IV. SSDs are parallel devices
Unlike HDDs that have a single moving arm and therefore can only serve one request at a time, most SSDs have multiple parallel data channels (4-10 channels in most desktop oriented SSD’s). This means in order to reach the SSD’s maximal performance you may need to queue several requests on the disk queue. Note that the SSD’s firmware may utilize its internal channels in many ways so it hard to predict what will be the results of queuing more requests. For many SSDs, it is enough to use a relatively small number of parallel/flight requests (4-8 requests).
V. SSDs may suffer from HDD oriented optimizations
The entire storage stack in your computer/server is HDD oriented. This means that many related mechanisms and even hardware devices are tuned for HDDs. You have to ensure that these optimizations do not harm SSD performance. For example most OSes do read-ahead/write coalescing, and/or reorder writes to minimize the HDD’s arm movements. Most of these optimizations are not relevant to SSDs, and in some cases can even reduce the SSD’s performance.
In addition, most HDDs have 512 bytes sector, and most SSD’s have 4k bytes sector. You have to ensure that the benchmark tool and the OS do know to send properly (offset and size) aligned data requests.
Another issue are the RAID controllers. Most of them are tuned to HDD’s performance and behavior. In many cases they may be a performance bottleneck.
- Ensure that your SSD’s firmware is up-to-date.
- Ensure that your benchmark tool, OS and hardware are suited for SSD benchmarking:
- Make sure AHCI is ON (probably requires BIOS configuration). Without it the OS would not be able to queue several requests at once (i.e. use NCQ).
- Make sure that the disk’s queue depth is at least 32.
- For Linux (and other OSes) make sure the IO scheduler is off (change it to “noop”).
- Use direct IO to avoid caching effects (both read and write caching).
- Most SSD’s are 4k block devices. Keep your benchmark’s load aligned (for example IOMeter load is 512 aligned by default).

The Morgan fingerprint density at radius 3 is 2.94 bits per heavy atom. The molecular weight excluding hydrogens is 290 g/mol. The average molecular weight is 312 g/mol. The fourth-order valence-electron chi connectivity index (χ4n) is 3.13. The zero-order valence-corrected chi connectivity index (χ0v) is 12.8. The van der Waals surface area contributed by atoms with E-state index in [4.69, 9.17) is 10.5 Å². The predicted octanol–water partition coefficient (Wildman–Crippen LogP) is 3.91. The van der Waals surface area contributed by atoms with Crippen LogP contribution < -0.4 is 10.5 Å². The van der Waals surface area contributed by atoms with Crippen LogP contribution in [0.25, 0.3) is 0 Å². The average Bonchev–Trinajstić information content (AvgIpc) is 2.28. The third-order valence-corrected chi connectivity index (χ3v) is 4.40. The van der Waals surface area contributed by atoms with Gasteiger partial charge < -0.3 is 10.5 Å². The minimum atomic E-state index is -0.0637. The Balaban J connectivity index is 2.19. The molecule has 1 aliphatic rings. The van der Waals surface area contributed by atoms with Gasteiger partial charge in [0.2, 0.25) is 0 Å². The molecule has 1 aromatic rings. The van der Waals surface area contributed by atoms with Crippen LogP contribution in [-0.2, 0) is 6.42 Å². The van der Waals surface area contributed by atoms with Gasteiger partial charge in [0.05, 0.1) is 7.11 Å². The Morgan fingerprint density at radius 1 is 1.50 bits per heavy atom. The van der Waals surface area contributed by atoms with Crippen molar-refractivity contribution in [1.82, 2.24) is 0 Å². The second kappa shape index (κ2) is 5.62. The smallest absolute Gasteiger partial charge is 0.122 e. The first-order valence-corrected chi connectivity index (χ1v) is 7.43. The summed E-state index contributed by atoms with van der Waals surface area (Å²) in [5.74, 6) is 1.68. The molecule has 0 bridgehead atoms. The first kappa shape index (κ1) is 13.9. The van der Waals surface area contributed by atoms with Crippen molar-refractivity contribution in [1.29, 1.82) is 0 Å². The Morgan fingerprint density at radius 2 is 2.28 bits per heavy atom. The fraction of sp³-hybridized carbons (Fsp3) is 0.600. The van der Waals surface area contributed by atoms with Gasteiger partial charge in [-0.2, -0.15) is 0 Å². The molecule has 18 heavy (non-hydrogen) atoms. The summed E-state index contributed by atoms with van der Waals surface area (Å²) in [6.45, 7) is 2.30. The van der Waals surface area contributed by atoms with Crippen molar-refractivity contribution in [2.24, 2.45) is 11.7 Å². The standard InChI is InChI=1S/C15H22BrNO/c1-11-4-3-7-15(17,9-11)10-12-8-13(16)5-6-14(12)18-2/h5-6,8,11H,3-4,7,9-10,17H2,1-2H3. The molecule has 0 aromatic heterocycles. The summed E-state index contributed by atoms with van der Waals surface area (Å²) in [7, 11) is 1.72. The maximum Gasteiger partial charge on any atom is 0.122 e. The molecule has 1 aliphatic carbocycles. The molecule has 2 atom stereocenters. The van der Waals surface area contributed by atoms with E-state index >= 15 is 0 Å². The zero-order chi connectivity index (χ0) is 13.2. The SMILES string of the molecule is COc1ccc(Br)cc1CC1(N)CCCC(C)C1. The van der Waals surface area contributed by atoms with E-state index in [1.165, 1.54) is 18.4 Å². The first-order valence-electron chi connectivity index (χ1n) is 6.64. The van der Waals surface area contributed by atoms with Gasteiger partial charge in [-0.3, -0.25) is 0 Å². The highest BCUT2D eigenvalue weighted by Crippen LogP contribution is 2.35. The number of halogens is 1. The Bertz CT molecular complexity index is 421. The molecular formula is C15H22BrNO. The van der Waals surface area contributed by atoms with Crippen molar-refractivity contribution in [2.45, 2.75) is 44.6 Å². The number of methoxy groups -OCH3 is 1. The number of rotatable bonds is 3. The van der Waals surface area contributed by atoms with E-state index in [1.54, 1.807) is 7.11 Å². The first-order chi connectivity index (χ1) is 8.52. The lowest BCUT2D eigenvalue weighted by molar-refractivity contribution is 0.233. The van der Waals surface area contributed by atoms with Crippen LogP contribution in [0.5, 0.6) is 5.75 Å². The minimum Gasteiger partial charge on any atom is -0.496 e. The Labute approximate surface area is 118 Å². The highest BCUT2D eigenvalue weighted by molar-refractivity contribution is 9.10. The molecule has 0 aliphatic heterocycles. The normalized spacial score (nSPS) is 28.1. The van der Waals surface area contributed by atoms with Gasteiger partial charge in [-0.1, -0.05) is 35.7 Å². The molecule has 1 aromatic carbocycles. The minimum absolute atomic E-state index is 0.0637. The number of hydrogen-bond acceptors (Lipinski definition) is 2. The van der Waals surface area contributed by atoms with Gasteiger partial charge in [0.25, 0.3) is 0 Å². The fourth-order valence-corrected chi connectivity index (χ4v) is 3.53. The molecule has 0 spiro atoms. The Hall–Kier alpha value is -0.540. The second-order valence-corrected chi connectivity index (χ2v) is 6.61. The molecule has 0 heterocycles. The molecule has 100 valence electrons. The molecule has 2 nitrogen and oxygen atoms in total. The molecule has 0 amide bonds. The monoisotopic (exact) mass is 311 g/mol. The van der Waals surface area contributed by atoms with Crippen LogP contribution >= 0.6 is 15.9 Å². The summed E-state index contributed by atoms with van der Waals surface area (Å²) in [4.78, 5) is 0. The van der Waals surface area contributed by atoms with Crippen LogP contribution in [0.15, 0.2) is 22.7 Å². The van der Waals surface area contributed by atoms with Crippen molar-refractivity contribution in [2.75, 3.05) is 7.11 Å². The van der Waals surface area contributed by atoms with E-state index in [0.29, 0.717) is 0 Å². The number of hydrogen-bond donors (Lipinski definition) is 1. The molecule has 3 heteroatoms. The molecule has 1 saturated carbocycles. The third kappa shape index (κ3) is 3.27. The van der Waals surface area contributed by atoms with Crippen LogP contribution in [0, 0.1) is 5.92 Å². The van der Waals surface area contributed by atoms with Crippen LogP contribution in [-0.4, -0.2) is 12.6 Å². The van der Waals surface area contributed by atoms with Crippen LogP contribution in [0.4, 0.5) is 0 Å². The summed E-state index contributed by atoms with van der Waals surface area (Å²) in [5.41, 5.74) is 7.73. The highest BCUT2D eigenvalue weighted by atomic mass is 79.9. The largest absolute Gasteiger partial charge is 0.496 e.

- The SATA/SAS controller may affect the result. Make sure it is not a bottleneck (this is especially important for multiple disks benchmarks).
- Avoid RAID controllers (unless it is critical for your application).
- Always trim or secure erase the entire disk (!) before the test.
- After the trim, fill the disk with random 4k data, even if you want to benchmark reads.
- Ensure that the benchmark duration is long enough to identify write logic changes. As a rule I would test a disk for at least couple of hours (not including the initial trim/fill phases).
- Adjust the used space span to your need. In most case to have to balance capacity vs. performance.
- Adjust the benchmark parallelism to suite your load.
- Remember to test mixed read/write patterns.
- If you benchmark the disk to evaluate it for a specific use (case), try to understand what is the relevant pattern or patterns for your use case and focus on these patterns. Try to understand what are your relevant block sizes, alignments, randomness, read vs. write ratio, parallelism, etc.
- SSD’s performance may be very different from a model to model, even if they are from the same manufacturer, and/or using the same internal controller.